THE CONVERSION OF ZACCHEUS.
BY REV. WILLIAM CHARLES ROBERTS, D.D.. LL.D.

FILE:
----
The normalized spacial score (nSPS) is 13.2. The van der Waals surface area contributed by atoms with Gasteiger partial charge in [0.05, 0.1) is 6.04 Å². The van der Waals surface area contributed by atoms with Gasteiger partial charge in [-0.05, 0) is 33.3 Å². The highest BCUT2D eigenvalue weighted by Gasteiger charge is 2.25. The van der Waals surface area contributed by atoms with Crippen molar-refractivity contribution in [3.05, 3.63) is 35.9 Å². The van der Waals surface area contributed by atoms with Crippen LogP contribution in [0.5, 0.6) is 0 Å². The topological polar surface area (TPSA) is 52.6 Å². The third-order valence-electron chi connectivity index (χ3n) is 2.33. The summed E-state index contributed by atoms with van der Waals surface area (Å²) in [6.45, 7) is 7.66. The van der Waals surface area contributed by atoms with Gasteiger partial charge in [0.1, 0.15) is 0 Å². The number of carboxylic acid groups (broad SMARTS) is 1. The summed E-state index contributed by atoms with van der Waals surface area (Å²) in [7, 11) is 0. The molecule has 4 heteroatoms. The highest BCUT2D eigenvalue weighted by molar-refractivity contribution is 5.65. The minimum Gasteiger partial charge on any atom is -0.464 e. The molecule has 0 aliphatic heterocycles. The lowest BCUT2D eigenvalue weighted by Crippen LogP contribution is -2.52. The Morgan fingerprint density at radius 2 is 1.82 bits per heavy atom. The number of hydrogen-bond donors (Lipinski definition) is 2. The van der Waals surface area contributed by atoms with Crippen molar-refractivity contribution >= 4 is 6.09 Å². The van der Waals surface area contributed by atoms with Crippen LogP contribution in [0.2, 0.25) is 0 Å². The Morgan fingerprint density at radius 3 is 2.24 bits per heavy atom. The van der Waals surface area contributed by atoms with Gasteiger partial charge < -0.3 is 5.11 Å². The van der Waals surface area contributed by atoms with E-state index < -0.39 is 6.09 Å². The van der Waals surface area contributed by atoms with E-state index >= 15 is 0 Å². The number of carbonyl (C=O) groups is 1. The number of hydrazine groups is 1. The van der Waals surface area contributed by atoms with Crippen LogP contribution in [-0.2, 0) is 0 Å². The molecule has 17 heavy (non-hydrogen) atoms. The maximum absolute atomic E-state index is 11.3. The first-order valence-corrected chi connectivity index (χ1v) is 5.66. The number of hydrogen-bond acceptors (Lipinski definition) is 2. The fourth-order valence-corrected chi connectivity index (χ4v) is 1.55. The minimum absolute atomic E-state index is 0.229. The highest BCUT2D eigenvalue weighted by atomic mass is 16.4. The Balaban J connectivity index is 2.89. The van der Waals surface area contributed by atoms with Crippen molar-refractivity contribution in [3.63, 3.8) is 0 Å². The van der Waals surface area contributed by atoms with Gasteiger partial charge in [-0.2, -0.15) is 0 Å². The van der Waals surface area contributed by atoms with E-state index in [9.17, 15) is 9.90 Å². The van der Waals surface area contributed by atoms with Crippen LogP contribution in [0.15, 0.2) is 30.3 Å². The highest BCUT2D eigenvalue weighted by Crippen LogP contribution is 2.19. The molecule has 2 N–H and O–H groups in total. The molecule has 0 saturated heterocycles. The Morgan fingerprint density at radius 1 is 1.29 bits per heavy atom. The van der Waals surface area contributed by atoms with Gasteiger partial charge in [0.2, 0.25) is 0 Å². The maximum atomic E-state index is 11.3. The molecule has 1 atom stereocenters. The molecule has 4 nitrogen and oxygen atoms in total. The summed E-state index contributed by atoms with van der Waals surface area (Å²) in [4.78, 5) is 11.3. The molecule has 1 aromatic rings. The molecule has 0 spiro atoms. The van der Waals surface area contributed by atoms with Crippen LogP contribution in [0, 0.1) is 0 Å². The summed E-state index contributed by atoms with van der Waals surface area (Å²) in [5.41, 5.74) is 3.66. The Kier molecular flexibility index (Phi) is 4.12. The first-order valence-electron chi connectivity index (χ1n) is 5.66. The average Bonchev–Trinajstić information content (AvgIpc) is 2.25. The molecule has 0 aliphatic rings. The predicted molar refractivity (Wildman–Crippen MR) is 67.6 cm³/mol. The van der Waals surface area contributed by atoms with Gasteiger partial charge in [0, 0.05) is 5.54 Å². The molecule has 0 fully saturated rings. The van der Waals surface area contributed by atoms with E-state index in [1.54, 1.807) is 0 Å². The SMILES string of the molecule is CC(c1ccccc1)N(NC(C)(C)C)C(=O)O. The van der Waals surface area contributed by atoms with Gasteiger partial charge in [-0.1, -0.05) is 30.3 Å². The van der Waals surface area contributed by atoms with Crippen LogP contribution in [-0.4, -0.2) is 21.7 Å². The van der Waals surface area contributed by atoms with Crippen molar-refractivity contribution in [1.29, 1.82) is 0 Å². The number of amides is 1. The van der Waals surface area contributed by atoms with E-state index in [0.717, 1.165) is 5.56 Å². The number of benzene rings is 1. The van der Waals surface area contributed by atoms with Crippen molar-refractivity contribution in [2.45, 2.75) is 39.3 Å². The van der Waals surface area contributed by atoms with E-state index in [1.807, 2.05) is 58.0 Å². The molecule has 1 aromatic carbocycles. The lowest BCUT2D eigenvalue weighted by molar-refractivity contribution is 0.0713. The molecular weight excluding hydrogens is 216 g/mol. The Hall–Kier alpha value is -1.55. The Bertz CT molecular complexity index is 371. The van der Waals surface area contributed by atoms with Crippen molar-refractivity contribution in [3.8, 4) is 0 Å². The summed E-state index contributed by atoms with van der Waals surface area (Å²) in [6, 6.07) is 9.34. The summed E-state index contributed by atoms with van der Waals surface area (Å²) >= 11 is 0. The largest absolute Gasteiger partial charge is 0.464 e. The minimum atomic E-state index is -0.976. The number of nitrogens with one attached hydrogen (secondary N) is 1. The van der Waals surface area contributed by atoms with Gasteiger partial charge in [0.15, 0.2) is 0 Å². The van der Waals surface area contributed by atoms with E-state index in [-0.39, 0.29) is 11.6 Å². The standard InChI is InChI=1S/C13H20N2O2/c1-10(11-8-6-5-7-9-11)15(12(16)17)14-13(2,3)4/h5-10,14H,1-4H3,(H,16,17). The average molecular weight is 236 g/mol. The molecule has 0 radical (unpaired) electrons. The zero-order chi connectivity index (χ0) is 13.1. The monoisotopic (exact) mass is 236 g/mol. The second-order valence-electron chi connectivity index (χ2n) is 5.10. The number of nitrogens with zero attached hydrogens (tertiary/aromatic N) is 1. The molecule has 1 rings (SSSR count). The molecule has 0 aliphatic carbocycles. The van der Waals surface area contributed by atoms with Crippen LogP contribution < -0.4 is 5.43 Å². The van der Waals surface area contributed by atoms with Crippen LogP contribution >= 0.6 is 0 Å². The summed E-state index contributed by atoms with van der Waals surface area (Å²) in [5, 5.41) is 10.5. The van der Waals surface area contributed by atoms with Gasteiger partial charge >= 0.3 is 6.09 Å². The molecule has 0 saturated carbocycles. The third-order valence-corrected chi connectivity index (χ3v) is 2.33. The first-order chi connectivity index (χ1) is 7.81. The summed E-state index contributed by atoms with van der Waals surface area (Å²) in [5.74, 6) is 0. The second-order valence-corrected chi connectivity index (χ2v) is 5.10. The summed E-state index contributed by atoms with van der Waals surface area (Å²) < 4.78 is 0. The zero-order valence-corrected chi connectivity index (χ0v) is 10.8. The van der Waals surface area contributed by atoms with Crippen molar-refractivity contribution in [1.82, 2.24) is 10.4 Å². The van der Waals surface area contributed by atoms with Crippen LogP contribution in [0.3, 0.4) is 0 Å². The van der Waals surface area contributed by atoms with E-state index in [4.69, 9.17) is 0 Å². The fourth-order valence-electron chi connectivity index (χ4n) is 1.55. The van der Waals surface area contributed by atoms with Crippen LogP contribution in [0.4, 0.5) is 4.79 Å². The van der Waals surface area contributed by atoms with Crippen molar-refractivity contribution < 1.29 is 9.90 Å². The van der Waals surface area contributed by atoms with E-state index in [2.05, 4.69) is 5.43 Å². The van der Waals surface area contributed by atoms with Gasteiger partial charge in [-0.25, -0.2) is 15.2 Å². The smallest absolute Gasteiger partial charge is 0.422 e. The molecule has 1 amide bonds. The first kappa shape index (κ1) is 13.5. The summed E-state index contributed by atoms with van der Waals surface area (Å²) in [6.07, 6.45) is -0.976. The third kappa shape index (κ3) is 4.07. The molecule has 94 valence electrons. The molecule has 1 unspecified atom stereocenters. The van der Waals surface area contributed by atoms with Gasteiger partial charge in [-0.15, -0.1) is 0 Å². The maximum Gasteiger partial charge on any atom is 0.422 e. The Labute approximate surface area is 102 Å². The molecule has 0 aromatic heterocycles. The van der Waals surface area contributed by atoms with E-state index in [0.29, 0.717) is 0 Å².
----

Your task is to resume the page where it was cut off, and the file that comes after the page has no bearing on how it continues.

Luke xix. 5, 6 : " Zacclieus. make haste, and come down ;for to-day I must abide at thy house. And he made haste,and came down, and received him joyfully."THE disciples whose conversion was con-sidered in our last, lived in the quiethamlets that dotted the shores of theSea of Galilee. Their calling was that of fish-ermen, which was held in high repute amongthe Jews. They had not been contaminated bythe dissipation of society or by the corruptionof wealth in large and royal cities like Jericho.Zaccheus, on the other hand, was born andreared amid the pomp and splendor, the viceand temptations of the Herodian capital whichwas called " the city of fragrance," because thewhole plain was covered with aromatic shrubs;" the city of roses," because the valley of theJordan looked in the spring like a sea whippedinto foam, and " the city of palm trees," because24NEW TESTAMENT CONVERSIONS. 25the whole region abounded in richer vegeta-tion than that found in any other part of Pales-tine. At this time, Jericho was able to boastof the royal palace of Herod Antipas and of the gorgeous abodes of his courtiers. It formedthe golden key which unlocked Palestine andthe Mediterranean to the nations of the East.Its population was about one hundred thousandsouls, exclusive of the pilgrims who stopped therefor a season on their way home from observingthe Jewish passover.Zaccheus not only lived in a place full of temptations, but he occupied a position pecu-liarly trying to his religious principles, so faras he had any. He was the chief of the publi-cans ù an office of considerable importance underthe Roman government. A publican was thecollector of the imperial taxes. The methodsused by the Romans of collecting them, in acity like Jericho, was to farm them out ; thatis, to bind the officer to pay a certain sum tothe government, with the understanding that hewas entitled to all he could exact from the people.Under such circumstances a most favorable op-portunity was afforded him for extortion, fraudand violence. The strongest temptation was thus